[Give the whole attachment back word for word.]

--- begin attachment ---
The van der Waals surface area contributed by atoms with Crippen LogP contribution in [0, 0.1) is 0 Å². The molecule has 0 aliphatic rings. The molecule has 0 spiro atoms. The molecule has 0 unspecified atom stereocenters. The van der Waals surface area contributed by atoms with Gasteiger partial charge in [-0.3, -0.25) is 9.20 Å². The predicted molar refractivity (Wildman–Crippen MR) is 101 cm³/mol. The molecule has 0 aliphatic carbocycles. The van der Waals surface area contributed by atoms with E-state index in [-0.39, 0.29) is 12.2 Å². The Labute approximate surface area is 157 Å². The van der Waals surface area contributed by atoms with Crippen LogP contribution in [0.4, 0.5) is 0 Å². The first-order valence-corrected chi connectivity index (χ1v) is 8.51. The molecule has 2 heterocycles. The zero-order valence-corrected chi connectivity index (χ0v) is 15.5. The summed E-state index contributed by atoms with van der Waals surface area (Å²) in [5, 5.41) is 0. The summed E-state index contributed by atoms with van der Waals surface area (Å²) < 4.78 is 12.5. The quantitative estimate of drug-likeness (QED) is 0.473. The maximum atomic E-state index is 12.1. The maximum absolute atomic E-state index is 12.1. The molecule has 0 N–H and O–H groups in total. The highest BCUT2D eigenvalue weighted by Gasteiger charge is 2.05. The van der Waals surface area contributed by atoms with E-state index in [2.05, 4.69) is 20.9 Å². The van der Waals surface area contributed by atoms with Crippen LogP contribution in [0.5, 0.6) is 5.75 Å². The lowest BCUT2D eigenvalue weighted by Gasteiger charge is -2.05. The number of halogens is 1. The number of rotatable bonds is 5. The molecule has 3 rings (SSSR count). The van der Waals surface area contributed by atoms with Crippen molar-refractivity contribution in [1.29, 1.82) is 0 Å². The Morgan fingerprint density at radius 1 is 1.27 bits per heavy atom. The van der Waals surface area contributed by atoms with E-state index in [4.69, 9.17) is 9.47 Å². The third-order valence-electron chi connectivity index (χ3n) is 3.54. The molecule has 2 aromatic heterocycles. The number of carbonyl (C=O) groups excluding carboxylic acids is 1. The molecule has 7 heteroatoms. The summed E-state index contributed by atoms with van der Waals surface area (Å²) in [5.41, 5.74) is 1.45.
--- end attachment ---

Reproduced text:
The van der Waals surface area contributed by atoms with Crippen LogP contribution in [0, 0.1) is 0 Å². The molecule has 0 aliphatic rings. The molecule has 0 spiro atoms. The molecule has 0 unspecified atom stereocenters. The van der Waals surface area contributed by atoms with Gasteiger partial charge in [-0.3, -0.25) is 9.20 Å². The predicted molar refractivity (Wildman–Crippen MR) is 101 cm³/mol. The molecule has 0 aliphatic carbocycles. The van der Waals surface area contributed by atoms with E-state index in [-0.39, 0.29) is 12.2 Å². The Labute approximate surface area is 157 Å². The van der Waals surface area contributed by atoms with Crippen LogP contribution in [0.4, 0.5) is 0 Å². The first-order valence-corrected chi connectivity index (χ1v) is 8.51. The molecule has 2 heterocycles. The zero-order valence-corrected chi connectivity index (χ0v) is 15.5. The summed E-state index contributed by atoms with van der Waals surface area (Å²) in [5, 5.41) is 0. The summed E-state index contributed by atoms with van der Waals surface area (Å²) < 4.78 is 12.5. The quantitative estimate of drug-likeness (QED) is 0.473. The maximum atomic E-state index is 12.1. The maximum absolute atomic E-state index is 12.1. The molecule has 0 N–H and O–H groups in total. The highest BCUT2D eigenvalue weighted by Gasteiger charge is 2.05. The van der Waals surface area contributed by atoms with E-state index in [2.05, 4.69) is 20.9 Å². The van der Waals surface area contributed by atoms with Crippen LogP contribution in [0.5, 0.6) is 5.75 Å². The lowest BCUT2D eigenvalue weighted by Gasteiger charge is -2.05. The number of halogens is 1. The number of rotatable bonds is 5. The molecule has 3 rings (SSSR count). The van der Waals surface area contributed by atoms with Crippen molar-refractivity contribution in [1.29, 1.82) is 0 Å². The Morgan fingerprint density at radius 1 is 1.27 bits per heavy atom. The van der Waals surface area contributed by atoms with E-state index in [4.69, 9.17) is 9.47 Å². The third-order valence-electron chi connectivity index (χ3n) is 3.54. The molecule has 2 aromatic heterocycles. The number of carbonyl (C=O) groups excluding carboxylic acids is 1. The molecule has 7 heteroatoms. The summed E-state index contributed by atoms with van der Waals surface area (Å²) in [5.41, 5.74) is 1.45.